You can listen to these WDGR shows any time over your computer or phone — “live streaming”.

 Here are the shows; roughly an hour each.  Hit the red circle on the show you want and just listen — any time.

https://soundcloud.com/search?q=gathering%20peace

 

Joseph Gainza
Vermont Action for Peace
Producer & Host – Gathering Peace
WGDR 91.1 FM WGDH 91.7 FM
www.wgdr.org

 

Posted by: Roger Vincent Jasaitis | 04/20/2015

Addressing Mass Incarceration

Dear Friends,unnamed-2

I’ve heard from many of you that mass incarceration is a deep concern for your meetings, so I’d like to invite you and your meetings to our national video conference call tomorrow, Tuesday.

Want to know more about federal laws concerning mass incarceration and racial justice? Friends Committee on National Legislation is hosting a nationwide video call this Tuesday, April 21 at 8 pm EST. Join Diane Randall and Tila Neguse to hear an update on what Congress could do this year to address mass incarceration, and how Friends can be involved.

To RSVP to the call and get details, email christine@fcnl.org.

Thank you, and I hope you can join us.

Sincerely,

Shannon Palmer
Program Assistant
Quaker Outreach

Posted by: Roger Vincent Jasaitis | 04/16/2015

Today is the day!

Dear Putney Friends,

Thank you SO much for the work you have done leading up to today’s vote. What a mountain we have climbed together!!

Today at 1pm the House of Representatives will debate S. 141 and then vote. I encourage you to join us at the Statehouse and bear witness. This is huge.

If possible, it’s best to come early so you’re able to take your seats at 12:30 (you can have lunch beforehand in the Statehouse cafeteria if you like). The Gun Owners of VT folks will be trying to turn out in force, so plan to be calm and respectful. Along those lines, if the vote does, in fact, go our way, it’s important not to celebrate outwardly in the chamber (applause, etc.) because we wouldn’t want it to seem like gloating. And anyway, if we’re successful, the most important thing will be to soak it in so that you remember at your core what your hard work can accomplish!

The House Judiciary Committee spent all last week taking testimony on S. 141, and this morning they are poised to vote it out of committee. This means that the bill will go straight to the House Floor for a full House vote as soon as Thursday, so it’s critical to call your reps and voice your support now!

If you aren’t able to make it in person today, call the Sergeant-at-Arms office at the Statehouse at 802-828-2228 or 1-800-322-5616.

It’ll take just minutes to leave a message for your representative encouraging them to support S. 141 to help keep guns out of the wrong hands, but it can make all the difference!

GunsenseVTEven if you know your representative is supportive, call them to say thank you. As we go into the floor vote, it is critical that representatives feel the support that exists for this bill in their district. If you’re not sure who your representative is, click here, and if you want more guidance about what to say when you call, click here.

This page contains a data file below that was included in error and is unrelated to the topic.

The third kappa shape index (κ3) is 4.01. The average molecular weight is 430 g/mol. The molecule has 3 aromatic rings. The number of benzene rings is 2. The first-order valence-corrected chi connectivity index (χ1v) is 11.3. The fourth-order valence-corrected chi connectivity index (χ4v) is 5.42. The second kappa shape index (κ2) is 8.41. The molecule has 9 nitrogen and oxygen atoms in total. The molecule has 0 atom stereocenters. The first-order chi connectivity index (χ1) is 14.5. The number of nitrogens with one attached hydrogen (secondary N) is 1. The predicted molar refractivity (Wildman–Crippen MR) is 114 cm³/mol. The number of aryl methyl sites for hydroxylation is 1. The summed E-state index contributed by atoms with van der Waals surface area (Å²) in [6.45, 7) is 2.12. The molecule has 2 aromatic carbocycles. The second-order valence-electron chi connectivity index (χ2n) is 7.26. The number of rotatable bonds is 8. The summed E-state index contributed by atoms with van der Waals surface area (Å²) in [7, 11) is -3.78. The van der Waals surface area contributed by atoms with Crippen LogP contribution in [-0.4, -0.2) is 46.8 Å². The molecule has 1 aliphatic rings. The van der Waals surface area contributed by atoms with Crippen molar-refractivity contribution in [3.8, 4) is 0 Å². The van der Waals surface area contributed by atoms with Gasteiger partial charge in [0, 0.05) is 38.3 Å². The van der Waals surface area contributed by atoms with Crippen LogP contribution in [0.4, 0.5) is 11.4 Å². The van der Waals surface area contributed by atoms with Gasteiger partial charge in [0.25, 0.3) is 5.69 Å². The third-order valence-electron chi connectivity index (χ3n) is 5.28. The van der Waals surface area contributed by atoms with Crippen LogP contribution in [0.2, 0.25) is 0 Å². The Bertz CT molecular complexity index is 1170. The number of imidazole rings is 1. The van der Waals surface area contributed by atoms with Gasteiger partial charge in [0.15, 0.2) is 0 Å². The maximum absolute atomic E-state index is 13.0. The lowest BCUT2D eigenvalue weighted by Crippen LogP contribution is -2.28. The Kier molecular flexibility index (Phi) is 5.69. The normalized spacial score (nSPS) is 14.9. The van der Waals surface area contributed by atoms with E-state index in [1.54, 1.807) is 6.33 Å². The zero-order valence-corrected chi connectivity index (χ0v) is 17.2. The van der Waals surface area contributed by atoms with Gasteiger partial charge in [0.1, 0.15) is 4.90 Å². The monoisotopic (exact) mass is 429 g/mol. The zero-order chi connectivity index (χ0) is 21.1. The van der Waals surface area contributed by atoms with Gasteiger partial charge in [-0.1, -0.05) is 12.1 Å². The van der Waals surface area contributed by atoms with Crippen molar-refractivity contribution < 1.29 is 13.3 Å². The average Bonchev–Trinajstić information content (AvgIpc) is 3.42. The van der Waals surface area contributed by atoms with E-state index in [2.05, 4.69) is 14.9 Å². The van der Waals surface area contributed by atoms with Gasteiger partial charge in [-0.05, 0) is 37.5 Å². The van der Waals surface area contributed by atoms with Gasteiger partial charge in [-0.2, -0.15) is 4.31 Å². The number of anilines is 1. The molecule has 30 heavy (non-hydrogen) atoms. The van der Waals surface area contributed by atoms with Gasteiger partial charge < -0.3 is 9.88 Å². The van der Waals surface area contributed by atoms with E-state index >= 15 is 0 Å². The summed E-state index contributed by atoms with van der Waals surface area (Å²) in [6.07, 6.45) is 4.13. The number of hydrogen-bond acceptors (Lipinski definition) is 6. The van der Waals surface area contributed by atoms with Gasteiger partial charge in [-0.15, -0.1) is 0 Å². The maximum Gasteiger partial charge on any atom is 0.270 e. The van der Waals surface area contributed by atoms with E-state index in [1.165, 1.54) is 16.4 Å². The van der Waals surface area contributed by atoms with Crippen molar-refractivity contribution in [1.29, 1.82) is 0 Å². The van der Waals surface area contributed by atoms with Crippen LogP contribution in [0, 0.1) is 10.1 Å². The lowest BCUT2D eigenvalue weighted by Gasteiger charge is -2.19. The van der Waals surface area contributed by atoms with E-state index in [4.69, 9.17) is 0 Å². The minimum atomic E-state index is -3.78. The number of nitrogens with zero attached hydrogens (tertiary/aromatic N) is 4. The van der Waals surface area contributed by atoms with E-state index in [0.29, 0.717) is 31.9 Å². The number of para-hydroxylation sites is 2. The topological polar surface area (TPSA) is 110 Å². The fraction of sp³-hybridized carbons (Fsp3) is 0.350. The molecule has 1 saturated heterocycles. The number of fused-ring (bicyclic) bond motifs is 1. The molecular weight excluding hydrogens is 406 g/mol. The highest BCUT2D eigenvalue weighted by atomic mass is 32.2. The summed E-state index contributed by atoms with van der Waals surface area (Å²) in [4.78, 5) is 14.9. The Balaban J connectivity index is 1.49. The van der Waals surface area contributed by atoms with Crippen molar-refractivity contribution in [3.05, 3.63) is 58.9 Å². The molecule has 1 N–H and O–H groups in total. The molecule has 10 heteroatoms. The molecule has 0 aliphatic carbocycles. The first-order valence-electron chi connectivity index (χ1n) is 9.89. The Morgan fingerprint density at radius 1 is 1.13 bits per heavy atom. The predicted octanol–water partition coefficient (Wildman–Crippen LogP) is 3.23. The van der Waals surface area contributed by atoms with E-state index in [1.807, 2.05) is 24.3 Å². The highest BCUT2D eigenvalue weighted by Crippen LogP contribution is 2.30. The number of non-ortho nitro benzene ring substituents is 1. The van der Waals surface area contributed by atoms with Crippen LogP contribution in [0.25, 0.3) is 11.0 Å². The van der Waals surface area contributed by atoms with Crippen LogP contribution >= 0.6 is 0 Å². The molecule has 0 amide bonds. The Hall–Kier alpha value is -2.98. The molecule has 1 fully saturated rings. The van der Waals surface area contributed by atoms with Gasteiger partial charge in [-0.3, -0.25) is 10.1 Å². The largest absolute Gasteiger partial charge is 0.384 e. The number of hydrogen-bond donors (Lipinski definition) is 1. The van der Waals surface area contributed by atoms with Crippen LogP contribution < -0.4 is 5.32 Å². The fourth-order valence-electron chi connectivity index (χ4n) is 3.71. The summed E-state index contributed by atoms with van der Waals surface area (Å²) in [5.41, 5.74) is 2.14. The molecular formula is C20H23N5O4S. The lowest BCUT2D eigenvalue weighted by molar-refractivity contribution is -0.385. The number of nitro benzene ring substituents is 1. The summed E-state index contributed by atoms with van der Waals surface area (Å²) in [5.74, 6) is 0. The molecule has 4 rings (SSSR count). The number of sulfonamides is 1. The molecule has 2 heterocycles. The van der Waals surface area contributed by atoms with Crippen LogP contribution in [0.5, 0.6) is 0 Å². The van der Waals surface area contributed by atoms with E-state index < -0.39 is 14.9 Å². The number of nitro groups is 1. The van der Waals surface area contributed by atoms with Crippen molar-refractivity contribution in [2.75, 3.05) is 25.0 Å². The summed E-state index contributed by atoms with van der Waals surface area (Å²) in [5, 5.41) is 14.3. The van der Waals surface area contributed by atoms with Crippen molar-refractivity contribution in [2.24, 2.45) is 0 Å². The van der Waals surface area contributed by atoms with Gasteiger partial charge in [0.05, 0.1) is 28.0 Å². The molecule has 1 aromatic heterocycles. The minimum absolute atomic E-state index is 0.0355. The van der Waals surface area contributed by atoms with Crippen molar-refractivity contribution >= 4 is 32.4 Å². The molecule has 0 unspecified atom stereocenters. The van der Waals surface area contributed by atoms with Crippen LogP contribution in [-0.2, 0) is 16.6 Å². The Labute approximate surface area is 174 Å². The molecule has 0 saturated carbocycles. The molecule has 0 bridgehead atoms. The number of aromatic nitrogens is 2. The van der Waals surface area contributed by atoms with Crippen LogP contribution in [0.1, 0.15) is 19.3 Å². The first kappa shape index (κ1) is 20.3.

Today is the day!
Ann

Ann Braden
http://www.gunsensevt.org/

Posted by: Roger Vincent Jasaitis | 04/14/2015

Beyond Conventional Wisdom

Spring Sunrise, photo by Roger Vincent Jasaitis, RVJart.comToday, I was struck powerfully by the fact that there are so many proverbs in scripture that express some lazy and erroneous conventional “wisdom” that we should question and reject. An example of this is the frequently repeated notion in Proverbs that if you love God and are faithful to the Spirit’s leadings, you will inevitably be protected from harm and suffering, avoid persecution, be prosperous, and enjoy nothing but good things in life.

The sacred stories offered in the gospels about the arrest, cruel torture, and humiliating public execution of Jesus as a rebel leader at the hands of the Roman Empire puts the lie to this very naive notion. While loving God and loving what God loves does open us to great joy, communion, and near endless gratitude, it does not protect us from suffering persecution or betrayal at the hands of others. In one of the gospels, even Jesus is reported to have said on the cross, “God, God, why have you forsaken me?”

Yet, the resurrection story of Easter says to me that we while we can suffer betrayal and persecution at the hands of others, we are not forsaken. We are not alone. We are not without divine love and spiritual resources. In fact, the message of the resurrection story to me is that evil can be evil, but it can’t kill the Spirit–and God’s Spirit always remains available to accompany us on a path that can deepen our joy, inspire our courage to challenge the corrupt ways of empire in the world (and in our hearts), and help us become much needed channels of divine love and healing so we are able to say in the midst of intense suffering and betrayal, “Forgive them, Father, for they know not what they do.”

To this, I would only add, “Forgive me, Divine Spirit in which we all live, move, and breath, for I so often do not know what I do and I so often miss the mark.” Blessed be.

Steve Chase